In 2010 Chevron purchased Atlas Petroleum to gain access to that company’s rights to shale oil reserves. At the time of the acquisition of Atlas Petroleum  many knowledgeable commentators and financial experts believed that Chevron would buy other companies. The depressed gas market is forcing companies to focus on more lucrative operations. Recently the company concluded another transaction that will give it access to the world’s second largest known shale oil reserves in the world.

On April 17, 2012 Argentina renationalized YPF. In the process the Argentines ousted its partner, the Spanish business group Repsol, as majority shareholder. The action was felt by the shareholders of the Spanish oil conglomerate; the value of their shares fell by a precipitous 8%. Back in Argentina President Fernandez appeared on television to address the nation about her government’s most recent expropriation. In the nationally televised speech she brushed aside Spain’s and the international community’s condemnation of the taking to applaud the sanctity of national pride and sovereign interests. Her blaming Repsol for Argentina’s woeful energy sector’s performance did not surprise to anyone. Repsol and Spain demanded billions in compensation for the illegal taking. Argentina talked about compensation but offered no specific dollar amount and at times simply stated that it would pay “no pesos.” Repsol has taken steps to secure some compensation for its lost, but to this day has not collected any meaningful amount.

Once the political and diplomatic efforts failed to bring about some immediate compensation Repsol threatened legal action against Argentina and any company that tried to exploit its seized Argentine assets. I always thought that this threat along with Argentina’s reputation for seizing foreign companies’ assets would scare away any future investment partners. Argentina does not have the technical expertise nor the disposable  capital to exploit Repsol’s reserves in the country. Argentina’s oil officials approached many large international oil companies about exploiting the seized assets and reserves. For  several reasons I thought that no company would step into Repsol’s vacant shoes and partner up with the Argentines. I was wrong and have to admit it; Chevron recently concluded negotiations with Argentina that will allow it to step into Repsol’s shoes. Upon first hearing about Chevron’s agreement I thought that the company had made a colossal mistake. I now believe that Chevron’s actions were shrewd and calculated to put it in an advantageous position if Argentina’s economy weakens further.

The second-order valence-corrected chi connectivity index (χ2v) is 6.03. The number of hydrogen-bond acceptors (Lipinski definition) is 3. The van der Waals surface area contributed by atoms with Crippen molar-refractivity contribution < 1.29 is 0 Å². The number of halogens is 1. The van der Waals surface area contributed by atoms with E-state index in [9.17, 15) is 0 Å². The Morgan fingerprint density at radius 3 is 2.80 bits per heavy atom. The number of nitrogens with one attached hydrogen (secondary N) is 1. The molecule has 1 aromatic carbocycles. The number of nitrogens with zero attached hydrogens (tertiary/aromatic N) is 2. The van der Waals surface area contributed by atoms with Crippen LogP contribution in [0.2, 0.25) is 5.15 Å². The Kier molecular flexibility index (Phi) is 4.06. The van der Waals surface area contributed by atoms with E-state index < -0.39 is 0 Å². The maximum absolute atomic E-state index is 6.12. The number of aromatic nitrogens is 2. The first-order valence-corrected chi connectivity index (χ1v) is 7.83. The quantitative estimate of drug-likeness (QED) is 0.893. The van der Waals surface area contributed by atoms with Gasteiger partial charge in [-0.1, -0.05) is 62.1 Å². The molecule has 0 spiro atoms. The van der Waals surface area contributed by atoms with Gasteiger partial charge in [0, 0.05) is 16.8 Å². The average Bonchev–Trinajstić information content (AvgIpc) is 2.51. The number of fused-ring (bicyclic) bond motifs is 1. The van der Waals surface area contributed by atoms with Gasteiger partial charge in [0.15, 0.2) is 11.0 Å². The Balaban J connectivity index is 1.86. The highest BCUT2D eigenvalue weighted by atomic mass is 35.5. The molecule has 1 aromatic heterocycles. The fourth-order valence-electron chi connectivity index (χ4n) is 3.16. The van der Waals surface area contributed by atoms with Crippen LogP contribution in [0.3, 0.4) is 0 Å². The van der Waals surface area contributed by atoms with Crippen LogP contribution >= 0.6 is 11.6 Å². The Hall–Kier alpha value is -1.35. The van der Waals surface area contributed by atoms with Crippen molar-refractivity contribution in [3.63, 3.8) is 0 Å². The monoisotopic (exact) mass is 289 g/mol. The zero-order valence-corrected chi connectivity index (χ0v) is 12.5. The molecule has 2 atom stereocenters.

On July 16, 2013 Argentina and Chevron signed a development agreement for the Vaca Muerte shale reserves. This was the first time that a major oil company had made a significant investment in Argentina since the Repsol taking. The pilot program will include the drilling of about 100 well in a 5000 acre tract, which sits

Reaching a Deal
Reaching a Deal

in a concession of 100,000 acres. Argentina hopes that this agreement will help it become, once again, an exporter of oil. Regardless of this agreement the country might never again become a net exporter of oil. Argentina’s monetary policies scare away foreign investment. Also, many international businesses are reluctant to take a risk of losing their investments to governmental expropriation. In my opinion Argentina will have difficulty finding investment partners.

The question that most commentators and oil industry experts asked is why Chevron would risk more exposure in Argentina. The American oil company was already doing business in Argentina through one of its subsidiaries. Importantly, sources report that the company signed an agreement that contained very favorable terms. Under a new national law oil companies that invest more than a billion dollars will receive several lucrative benefits . From the fifth year of exploitation the companies can sell 20% of the production in foreign markets at tax-free rates. The oil concerns will be able to keep profits from these exports and use the money in any way deemed fit. Importantly the country’s strict capital controls will be relaxed for the multinational oil companies. It is clear that Argentina has adopted a policy to attract foreign oil company investment.